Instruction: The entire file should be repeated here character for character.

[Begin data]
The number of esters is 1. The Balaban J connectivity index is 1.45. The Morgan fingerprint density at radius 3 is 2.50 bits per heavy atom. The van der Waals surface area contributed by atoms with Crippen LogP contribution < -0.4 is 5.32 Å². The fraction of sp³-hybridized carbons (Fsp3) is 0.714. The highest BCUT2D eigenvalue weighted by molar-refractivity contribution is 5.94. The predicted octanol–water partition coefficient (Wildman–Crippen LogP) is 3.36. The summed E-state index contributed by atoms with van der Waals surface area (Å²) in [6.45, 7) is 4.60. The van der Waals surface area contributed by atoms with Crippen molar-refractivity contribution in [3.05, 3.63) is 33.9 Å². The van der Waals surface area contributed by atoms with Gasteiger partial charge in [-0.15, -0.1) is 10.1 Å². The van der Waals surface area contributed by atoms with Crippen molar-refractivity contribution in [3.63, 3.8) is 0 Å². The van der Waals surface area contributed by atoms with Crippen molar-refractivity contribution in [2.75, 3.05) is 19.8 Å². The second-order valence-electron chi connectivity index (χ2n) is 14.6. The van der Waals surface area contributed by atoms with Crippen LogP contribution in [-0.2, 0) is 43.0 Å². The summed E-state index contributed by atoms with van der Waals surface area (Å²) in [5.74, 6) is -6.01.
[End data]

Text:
The number of esters is 1. The Balaban J connectivity index is 1.45. The Morgan fingerprint density at radius 3 is 2.50 bits per heavy atom. The van der Waals surface area contributed by atoms with Crippen LogP contribution < -0.4 is 5.32 Å². The fraction of sp³-hybridized carbons (Fsp3) is 0.714. The highest BCUT2D eigenvalue weighted by molar-refractivity contribution is 5.94. The predicted octanol–water partition coefficient (Wildman–Crippen LogP) is 3.36. The summed E-state index contributed by atoms with van der Waals surface area (Å²) in [6.45, 7) is 4.60. The van der Waals surface area contributed by atoms with Crippen molar-refractivity contribution in [3.05, 3.63) is 33.9 Å². The van der Waals surface area contributed by atoms with Gasteiger partial charge in [-0.15, -0.1) is 10.1 Å². The van der Waals surface area contributed by atoms with Crippen molar-refractivity contribution in [3.63, 3.8) is 0 Å². The van der Waals surface area contributed by atoms with Crippen molar-refractivity contribution in [2.75, 3.05) is 19.8 Å². The second-order valence-electron chi connectivity index (χ2n) is 14.6. The van der Waals surface area contributed by atoms with Crippen LogP contribution in [-0.2, 0) is 43.0 Å². The summed E-state index contributed by atoms with van der Waals surface area (Å²) in [5.74, 6) is -6.01.